The start of 2016 has been a positive one for Melbourne’s real estate, with figures from CoreLogic RP Data showing the Victorian capital is pulling ahead as Australia’s strongest market.
According to CoreLogic RP Data’s latest Hedonic Home Value Index, the 12 months to the end of January saw Melbourne become the nation’s leader in terms of capital growth.
Released yesterday, the index shows the past 12 months has seen the median dwelling price in Melbourne increase by 11% to $595,000.
While Sydney’s median dwelling value remains significantly higher at $776,000, values have only risen by 10.5% in Sydney over the last 12 months.
“While still a high rate of annual growth, Sydney’s annual rate of capital gain is now at a 29 month low and has been progressively softening since peaking at 18.4% in July last year,” CoreLogic RP Data research head Tim Lawless said.
“Melbourne’s housing market has been more resilient to slowing growth conditions which has propelled the annual growth rate to the highest of any capital city, with dwelling values 11.0% higher over the past twelve months. The latest data reveals Sydney’s housing market is now playing second fiddle to Melbourne’s, at least in annual growth terms,” Lawless said.
Over the three months to the end of January, Sydney’s median house price declined by 2.1%, while Melbourne saw a quarterly fall of just 0.1%.
For Miriam Sandkuhler, buyer’s agent and the director of Melbourne based Property Mavens, the resilience in Melbourne’s market can be put down to the affordability it offers in comparison to Sydney.
“At the moment we’re dealing with a lot of interstate buyers who are seeing better value in Melbourne as well as a lot of local buyers who still see the market has something to offer,” Sandkuhler.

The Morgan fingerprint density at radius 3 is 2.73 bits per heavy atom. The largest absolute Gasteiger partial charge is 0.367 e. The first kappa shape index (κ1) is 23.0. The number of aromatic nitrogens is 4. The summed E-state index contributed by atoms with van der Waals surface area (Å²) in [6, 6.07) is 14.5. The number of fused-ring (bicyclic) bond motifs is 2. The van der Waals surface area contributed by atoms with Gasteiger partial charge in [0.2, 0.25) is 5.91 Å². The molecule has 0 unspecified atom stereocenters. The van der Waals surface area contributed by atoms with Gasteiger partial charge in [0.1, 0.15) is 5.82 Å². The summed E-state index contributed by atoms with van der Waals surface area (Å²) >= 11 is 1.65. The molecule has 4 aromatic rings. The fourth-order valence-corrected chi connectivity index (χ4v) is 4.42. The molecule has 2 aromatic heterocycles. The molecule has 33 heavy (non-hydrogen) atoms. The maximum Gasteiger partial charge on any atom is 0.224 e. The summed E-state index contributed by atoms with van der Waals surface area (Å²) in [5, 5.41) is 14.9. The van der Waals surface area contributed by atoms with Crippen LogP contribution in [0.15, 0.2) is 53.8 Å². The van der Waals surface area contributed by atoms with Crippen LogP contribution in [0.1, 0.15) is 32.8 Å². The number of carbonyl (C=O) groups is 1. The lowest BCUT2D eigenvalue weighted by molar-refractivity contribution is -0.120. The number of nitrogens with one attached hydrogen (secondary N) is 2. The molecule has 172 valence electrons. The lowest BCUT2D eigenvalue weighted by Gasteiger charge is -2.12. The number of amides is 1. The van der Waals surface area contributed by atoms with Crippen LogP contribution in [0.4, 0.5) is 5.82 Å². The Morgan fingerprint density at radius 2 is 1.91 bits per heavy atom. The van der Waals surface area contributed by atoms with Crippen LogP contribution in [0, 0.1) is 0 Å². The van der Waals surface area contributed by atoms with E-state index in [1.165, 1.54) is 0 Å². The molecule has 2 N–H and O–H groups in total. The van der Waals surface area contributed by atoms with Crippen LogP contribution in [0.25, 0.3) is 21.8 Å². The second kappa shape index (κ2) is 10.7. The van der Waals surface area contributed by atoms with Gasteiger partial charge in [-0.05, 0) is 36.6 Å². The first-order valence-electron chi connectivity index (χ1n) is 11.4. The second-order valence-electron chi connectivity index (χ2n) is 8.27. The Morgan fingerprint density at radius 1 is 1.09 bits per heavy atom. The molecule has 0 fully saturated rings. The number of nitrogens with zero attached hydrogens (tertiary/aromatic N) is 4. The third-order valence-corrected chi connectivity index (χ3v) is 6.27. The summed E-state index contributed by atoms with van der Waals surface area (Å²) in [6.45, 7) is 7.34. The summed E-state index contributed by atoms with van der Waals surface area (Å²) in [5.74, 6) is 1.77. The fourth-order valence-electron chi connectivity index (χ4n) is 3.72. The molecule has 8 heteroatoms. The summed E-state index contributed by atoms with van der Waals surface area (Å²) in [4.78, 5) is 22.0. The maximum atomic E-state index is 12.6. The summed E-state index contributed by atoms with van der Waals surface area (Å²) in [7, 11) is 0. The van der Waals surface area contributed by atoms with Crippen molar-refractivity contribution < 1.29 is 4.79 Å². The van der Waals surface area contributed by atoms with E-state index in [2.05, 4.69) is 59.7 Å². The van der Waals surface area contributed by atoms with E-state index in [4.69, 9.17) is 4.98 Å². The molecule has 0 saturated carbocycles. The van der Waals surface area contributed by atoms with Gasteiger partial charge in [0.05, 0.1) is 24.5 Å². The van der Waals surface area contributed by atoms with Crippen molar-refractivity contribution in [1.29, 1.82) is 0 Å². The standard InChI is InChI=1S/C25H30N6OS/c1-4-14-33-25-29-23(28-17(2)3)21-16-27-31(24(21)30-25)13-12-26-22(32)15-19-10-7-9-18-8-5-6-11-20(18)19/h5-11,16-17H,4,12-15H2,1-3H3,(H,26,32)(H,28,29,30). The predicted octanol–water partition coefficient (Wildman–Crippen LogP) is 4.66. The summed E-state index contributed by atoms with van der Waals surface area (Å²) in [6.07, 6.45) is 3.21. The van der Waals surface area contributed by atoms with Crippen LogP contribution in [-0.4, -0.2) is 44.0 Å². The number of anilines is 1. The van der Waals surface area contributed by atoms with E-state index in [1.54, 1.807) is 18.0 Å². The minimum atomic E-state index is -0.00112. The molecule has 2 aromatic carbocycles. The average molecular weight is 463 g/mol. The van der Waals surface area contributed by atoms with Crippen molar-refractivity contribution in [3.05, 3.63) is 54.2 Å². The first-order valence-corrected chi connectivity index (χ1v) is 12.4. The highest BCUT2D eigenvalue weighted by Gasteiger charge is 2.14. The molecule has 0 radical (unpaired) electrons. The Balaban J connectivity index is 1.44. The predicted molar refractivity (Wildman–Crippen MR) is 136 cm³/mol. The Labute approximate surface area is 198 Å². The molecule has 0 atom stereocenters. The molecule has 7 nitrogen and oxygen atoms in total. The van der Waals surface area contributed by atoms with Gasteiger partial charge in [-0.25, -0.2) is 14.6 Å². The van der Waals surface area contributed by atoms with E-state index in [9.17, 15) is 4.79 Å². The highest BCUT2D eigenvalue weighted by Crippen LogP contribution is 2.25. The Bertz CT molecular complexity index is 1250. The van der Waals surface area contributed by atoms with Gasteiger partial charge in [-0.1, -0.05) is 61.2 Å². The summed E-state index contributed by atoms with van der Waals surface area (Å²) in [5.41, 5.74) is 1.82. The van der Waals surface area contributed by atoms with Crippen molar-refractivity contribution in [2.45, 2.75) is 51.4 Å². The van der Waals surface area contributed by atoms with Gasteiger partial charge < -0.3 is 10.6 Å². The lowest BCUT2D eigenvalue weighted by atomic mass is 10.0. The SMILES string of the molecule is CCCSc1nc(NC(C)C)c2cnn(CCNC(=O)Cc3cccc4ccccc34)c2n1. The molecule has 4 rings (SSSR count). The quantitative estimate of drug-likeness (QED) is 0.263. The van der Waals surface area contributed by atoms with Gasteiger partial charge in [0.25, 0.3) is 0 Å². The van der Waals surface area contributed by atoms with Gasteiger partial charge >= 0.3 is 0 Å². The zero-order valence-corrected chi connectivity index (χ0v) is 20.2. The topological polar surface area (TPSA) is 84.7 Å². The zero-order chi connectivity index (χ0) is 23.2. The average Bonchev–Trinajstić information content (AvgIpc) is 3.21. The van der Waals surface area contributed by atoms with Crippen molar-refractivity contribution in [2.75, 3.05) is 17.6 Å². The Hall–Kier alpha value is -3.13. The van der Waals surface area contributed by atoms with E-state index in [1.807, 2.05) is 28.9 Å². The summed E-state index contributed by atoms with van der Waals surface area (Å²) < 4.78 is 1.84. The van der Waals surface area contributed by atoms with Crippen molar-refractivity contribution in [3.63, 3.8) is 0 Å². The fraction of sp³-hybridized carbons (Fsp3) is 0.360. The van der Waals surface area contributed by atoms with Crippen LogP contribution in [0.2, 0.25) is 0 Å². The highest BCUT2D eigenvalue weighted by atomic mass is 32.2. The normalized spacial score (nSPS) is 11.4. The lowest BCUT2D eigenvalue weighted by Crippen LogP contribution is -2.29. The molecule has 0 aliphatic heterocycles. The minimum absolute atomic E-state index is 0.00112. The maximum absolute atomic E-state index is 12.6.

“Competition for anything priced up to the $600,000 mark is really strong, with real interest from owner-occupiers, investors and self-managed super investors as well. Even for the $600,000 to $800,000 price range in the middle and inner rings there is a lot of interest,” she said.
“In that market there’s a lot of interest for people looking to invest through their SMSF and from downsizers who already own their primary residence but are looking for somewhere to live in 10 or 15 years.”
While Sandkuhler said the Melbourne market would still be classified as a seller's market given that demand has banked up over the Christmas period, she does believe the market will balance out somewhat this year as more stock goes up for sale.
Sandkuhler also said Melbourne’s relative affordability had helped it weather the storm brought on by changes to investment lending.
“The APRA changes haven’t seemed to knock everyone out the market,” she said.
“Those that have the equity or a slightly bigger deposit are still looking around and they’re seeing there’s more bang for their buck in Melbourne right now.”
Outside of Sydney and Melbourne, there is somewhat of a drop of to the next best capital growth performers.
Over the past 12 months, Canberra has had the third highest rate of capital growth, with the median dwelling value up by 6% to $587,500, followed by Brisbane’s 2.8% increase to $478,200.
The median dwelling value in Hobart increased 2.3% to $332,500, while Adelaide
saw a 1.1% increase to $420,200.
was the worst performer over the past 12 months, with the median dwelling value declining 4.1% to $515,000.
also saw its median dwelling value deteriorate, falling 2.5% to $520,000 over the past 12 months.
Source: CoreLogic RP Data
While the past 12 months have brought positives for owners in the majority of markets thanks to positive capital growth, landlords haven’t enjoyed similar growth conditions for their rental returns, with no combined capital city rental growth recorded in the 12 months to January.
“There hasn’t previously been a twelve month period when rents didn’t rise across our combined capitals index,” Lawless said.
“With dwelling values rising substantially more than rents in Sydney and Melbourne, this ongoing effect has created a compression in gross rental yields to the extent that gross yields in these cities are now only marginally higher than record lows.”
The flat rate of rental growth was caused by the tough conditions in Darwin and Perth currently, where rents have fallen by 13.4% and 8.6% respectively in the last 12 months.
Rents have also fallen in Brisbane (-0.7%) and Adelaide (-0.4%).
Source: CoreLogic RP Data